Molecular Genetics of Congenital Multiple Large Joint Dislocation



OMIM number

Autosomal dominant
Larsen syndrome



Ehlers Danlos syndromes, arthrochalasia type



Spondyloepimetaphyseal dysplasia with joint laxity- type 2



Autosomal recessive
Spondyloepimetaphyseal dysplasia with joint laxity type 1



Multiple joint dislocations—CHST3 type



Multiple joint dislocations—B3GAT3 type



Chondrodysplasia with joint dislocation- GPAPP type



Desbuquois dysplasia type 1



Desbuquois dysplasia type 2



Multiple Joint Dislocations—Reunion Island type



Autosomal Dominant Disorders

Larsen syndrome (OMIM 150250)

Larsen syndrome is characterized by a variable combination of congenital dislocations of the large joints (elbows, hips, knees, occasionally shoulders), scoliosis, cleft palate, conductive deafness and cervical kyphosis, which can be associated with cervical spinal cord damage [3]. It exhibits complete penetrance with significantly variable expressivity. The vast majority of individuals in Larsen syndrome (as defined by a phenotype shown to be caused by a mutation in FLNB) have dislocations or subluxations of the large joints (80 % hip, 80 % knee, and 65 % elbow) with subluxation of the shoulders being the mildest manifestation (Fig. 3.1a). Clubfoot is also present in 75 %. Larsen syndrome is allelic to three other disorders of defective osteogenesis—atelosteogenesis types I and III and Boomerang dysplasia –making up the so-called Larsen syndrome-atelosteogenesis “LS-AO” spectrum disorders. The latter two disorders in the spectrum are invariably lethal in the perinatal period [4]. Despite this link, stature is only mildly affected in Larsen syndrome with the height of the majority of individuals with the condition lying between the 1st and 10th centile. Radiographically evident spinal abnormalities are present in the majority with some degree of cervical spinal dysplasia noted in 50 %. Typically this takes the form of subluxation or fusion of the bodies of C2-C4, associated with posterior vertebral arch dysraphism. Individuals with Larsen syndrome and cervical spine dysplasia are at significant risk of cervical cord myelopathy and secondary tetraparesis. Other clinical findings include cleft palate and conductive deafness. Although laryngotracheomalacia has been reported in association with Larsen syndrome, few individuals with confirmed Larsen syndrome are severely affected. Survival into adulthood is the norm, and cognitive functioning is unaffected. Clinical variability can result from the presence of somatic mosaicism for a causative mutation in a mildly affected parent with the associated mutation in the germline leading to a more severe phenotype in the offspring.


Fig. 3.1
Radiographs of individuals multiple large joint dislocation syndromes. a Larsen syndrome showing disarticulation of the knee and elbow joints, but, with the exception of distal taping of the humerus, little disturbance to the morphogenesis of the bony structures of the skeleton. b Radiographs of the knee joints of an adult individual with CHST3 deficiency show significant erosion and destruction of the joint spaces as a consequence of the epiphyseal dysplasia seen in this condition in the context of chronic joint dislocation. c Desbuquois dysplasia demonstrating shortening of the long bones, metaphyseal widening and dislocation of the radial head and advanced bone age. An accessory ossification center is evident proximal to the proximal phalanx of the second digit (arrowed)

Although the primary clinical presenting feature in Larsen syndrome is dislocation of the large joints there are no consistent primary epiphyseal or metaphyseal anomalies present. In some individuals with a clinical diagnosis of Larsen syndrome a tapering distal humerus can be observed, reminiscent of that seen in the allelic disorder atelosteogenesis III. The most characteristic radiological signs are the appearance of supernumerary carpal ossification centres evident from early childhood onwards. A bipartite calcaneal ossification centre is similarly seen but is a less specific diagnostic sign.

Larsen syndrome is caused by missense mutations or small in-frame deletions in the gene encoding the actin binding protein, filamin B [3, 4]. The level of expression of protein is unaffected by these mutations and the phenotypic dissimilarity between LS and the allelic loss of function recessive disorder, spondylocarpotarsal syndrome, has led to the conclusion that mutations leading to LS lead to disease through a gain of function mechanism. All three filamin paralogs (filamin A, B and C) encode a highly homologous tertiary structure with an N-terminal actin binding domain composed of two calponin homology domains, CH1 and CH2 followed by a chain of 24 filamin repeats, each which adopt an immunoglobulin-like barrel structure consisting of seven folded β-strands. The chain of filamin repeats is interrupted by two “hinge” regions between repeats 15 and 16 and repeats 23 and 24. Filamin B adopts a dimeric structure in vivo and in vitro, this interaction being mediated by the anti-parallel apposition of repeat 24 from each monomer.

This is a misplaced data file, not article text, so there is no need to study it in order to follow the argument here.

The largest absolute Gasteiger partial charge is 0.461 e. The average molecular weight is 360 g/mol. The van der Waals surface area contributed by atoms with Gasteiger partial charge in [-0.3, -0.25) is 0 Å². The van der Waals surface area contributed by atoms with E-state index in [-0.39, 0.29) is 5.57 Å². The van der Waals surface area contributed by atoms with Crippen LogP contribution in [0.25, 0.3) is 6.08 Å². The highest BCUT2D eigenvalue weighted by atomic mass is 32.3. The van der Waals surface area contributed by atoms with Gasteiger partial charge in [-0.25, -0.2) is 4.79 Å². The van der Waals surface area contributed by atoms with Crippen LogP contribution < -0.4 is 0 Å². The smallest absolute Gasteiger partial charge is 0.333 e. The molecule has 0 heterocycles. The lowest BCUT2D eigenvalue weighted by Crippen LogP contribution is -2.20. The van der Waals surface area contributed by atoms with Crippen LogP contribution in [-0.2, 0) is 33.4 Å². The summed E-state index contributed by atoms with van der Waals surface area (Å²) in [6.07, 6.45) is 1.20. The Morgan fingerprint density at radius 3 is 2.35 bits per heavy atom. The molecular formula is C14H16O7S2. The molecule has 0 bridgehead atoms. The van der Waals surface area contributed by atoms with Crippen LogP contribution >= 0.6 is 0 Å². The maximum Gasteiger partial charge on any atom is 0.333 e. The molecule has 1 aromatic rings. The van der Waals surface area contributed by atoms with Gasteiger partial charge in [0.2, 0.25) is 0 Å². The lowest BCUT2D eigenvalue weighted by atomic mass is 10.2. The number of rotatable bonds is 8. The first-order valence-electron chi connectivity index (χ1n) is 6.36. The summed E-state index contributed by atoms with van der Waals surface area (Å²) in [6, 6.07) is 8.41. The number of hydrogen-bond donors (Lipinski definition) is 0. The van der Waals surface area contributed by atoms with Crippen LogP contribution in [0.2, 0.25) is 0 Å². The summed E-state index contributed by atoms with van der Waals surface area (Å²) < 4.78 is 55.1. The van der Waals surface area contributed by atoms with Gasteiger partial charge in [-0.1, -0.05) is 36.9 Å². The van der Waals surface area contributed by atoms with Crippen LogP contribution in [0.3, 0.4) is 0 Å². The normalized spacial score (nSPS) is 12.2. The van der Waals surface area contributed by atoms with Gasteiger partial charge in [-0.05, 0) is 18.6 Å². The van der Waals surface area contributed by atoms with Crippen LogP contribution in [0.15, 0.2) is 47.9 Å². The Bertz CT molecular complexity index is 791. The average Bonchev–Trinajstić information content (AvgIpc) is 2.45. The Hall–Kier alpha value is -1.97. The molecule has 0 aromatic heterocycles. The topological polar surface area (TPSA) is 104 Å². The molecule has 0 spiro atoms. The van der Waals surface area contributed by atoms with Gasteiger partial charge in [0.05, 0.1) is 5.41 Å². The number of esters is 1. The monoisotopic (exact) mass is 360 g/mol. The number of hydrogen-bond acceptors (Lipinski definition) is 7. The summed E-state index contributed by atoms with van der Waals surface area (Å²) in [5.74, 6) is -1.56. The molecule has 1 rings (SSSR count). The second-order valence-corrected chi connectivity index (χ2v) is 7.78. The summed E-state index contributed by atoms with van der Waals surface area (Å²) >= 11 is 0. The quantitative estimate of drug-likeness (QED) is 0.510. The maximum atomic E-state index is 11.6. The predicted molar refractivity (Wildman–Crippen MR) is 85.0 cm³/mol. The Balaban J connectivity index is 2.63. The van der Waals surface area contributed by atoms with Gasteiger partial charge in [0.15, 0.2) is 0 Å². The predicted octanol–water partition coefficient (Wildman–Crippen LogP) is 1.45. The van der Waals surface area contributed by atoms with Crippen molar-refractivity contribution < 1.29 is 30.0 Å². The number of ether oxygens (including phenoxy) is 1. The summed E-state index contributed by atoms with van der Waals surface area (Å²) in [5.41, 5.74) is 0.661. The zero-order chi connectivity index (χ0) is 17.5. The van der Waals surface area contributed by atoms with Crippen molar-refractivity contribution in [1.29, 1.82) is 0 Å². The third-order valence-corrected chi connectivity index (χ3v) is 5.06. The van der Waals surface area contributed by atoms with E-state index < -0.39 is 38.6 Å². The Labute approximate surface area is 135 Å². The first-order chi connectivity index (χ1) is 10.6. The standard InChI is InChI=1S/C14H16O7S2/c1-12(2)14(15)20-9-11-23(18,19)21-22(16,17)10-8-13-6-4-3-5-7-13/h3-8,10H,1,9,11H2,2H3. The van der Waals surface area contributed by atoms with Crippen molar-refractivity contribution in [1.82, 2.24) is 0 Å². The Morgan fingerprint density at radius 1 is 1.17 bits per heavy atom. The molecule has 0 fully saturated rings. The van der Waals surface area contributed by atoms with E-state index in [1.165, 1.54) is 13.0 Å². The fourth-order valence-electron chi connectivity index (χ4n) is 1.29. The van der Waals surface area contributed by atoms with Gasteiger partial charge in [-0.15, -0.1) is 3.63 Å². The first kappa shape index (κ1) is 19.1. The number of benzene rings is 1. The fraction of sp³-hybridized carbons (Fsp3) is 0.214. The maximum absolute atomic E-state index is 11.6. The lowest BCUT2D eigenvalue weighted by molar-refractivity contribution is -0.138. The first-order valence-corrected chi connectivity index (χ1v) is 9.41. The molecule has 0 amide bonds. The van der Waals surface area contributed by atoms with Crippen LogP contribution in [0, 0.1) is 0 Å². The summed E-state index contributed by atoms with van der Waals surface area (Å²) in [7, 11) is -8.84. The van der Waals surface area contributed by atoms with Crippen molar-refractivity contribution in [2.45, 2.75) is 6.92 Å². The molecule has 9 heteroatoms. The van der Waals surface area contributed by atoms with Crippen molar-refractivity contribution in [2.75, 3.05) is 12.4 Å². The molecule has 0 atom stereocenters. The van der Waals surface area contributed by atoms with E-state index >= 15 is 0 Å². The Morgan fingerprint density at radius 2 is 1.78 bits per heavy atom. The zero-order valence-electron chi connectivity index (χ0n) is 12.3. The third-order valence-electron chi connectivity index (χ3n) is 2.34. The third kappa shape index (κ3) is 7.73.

Mutations leading to Larsen syndrome are clustered within exons encoding the actin binding domain or in the region of the gene specifying domains flanking the flexible hinge region of the filamin B protein. To date over 40 mutations have been described with some mutations being highly recurrent as de novo events in unrelated individuals (Table 3.2). For pathogenic substitutions occurring in the actin binding domain of the protein, a gain of function of mechanism has been proposed manifested biochemically by enhanced avidity for the binding partner actin [5]. A similar but more pronounced biochemical property is conferred by mutations that lead to atelosteogenesis types I and III and Boomerang dysplasia, suggesting that the defect in osteogenesis evident in these disorders might have its subclinical equivalent in individuals with Larsen syndrome. No clear explanation for how the substitutions that cluster around the hinge region confer the phenotype has been offered but these mutations have been shown to lead to a redistribution of filamin protein from a cortical to a perinuclear position [6].

Table 3.2
Mutations in FLNB leading to Larsen syndrome



Protein domain

c.362A > T



c.482T > G



c.488A > C



c.500A > G



c.501C > A



c.508G > C



c.520C > A



c.572C > T



c.590A > T



c.622T > C



c.661A > T



c.679G > A



c.685T > C



c.700C > G



c.719C > T



c.4292T > G


Repeat 13

c.4550C > A


Repeat 14

c.4580T > A


Repeat 14

c.4580T > C


Repeat 14

c.4621G > C


Repeat 14

c.4625T > C


Repeat 14



Repeat 14



Repeat 14

c.4756G > A


Repeat 14

c.4769T > C


Repeat 14

c.4775T > A


Repeat 14

c.4781A > C


Repeat 14

c.4795A > T


Repeat 14

c.4805C > A


Repeat 14

c.4808C > T


Repeat 14

c.4936G > A


Repeat 15



Repeat 15

c.5047A > T


Repeat 15

c.5071G > T


Repeat 15

c.5071G > A


Repeat 15

c.5072G > A


Repeat 15

c.5095C > G


Repeat 15

c.5706C > A


Repeat 17

c.5705C > A


Repeat 17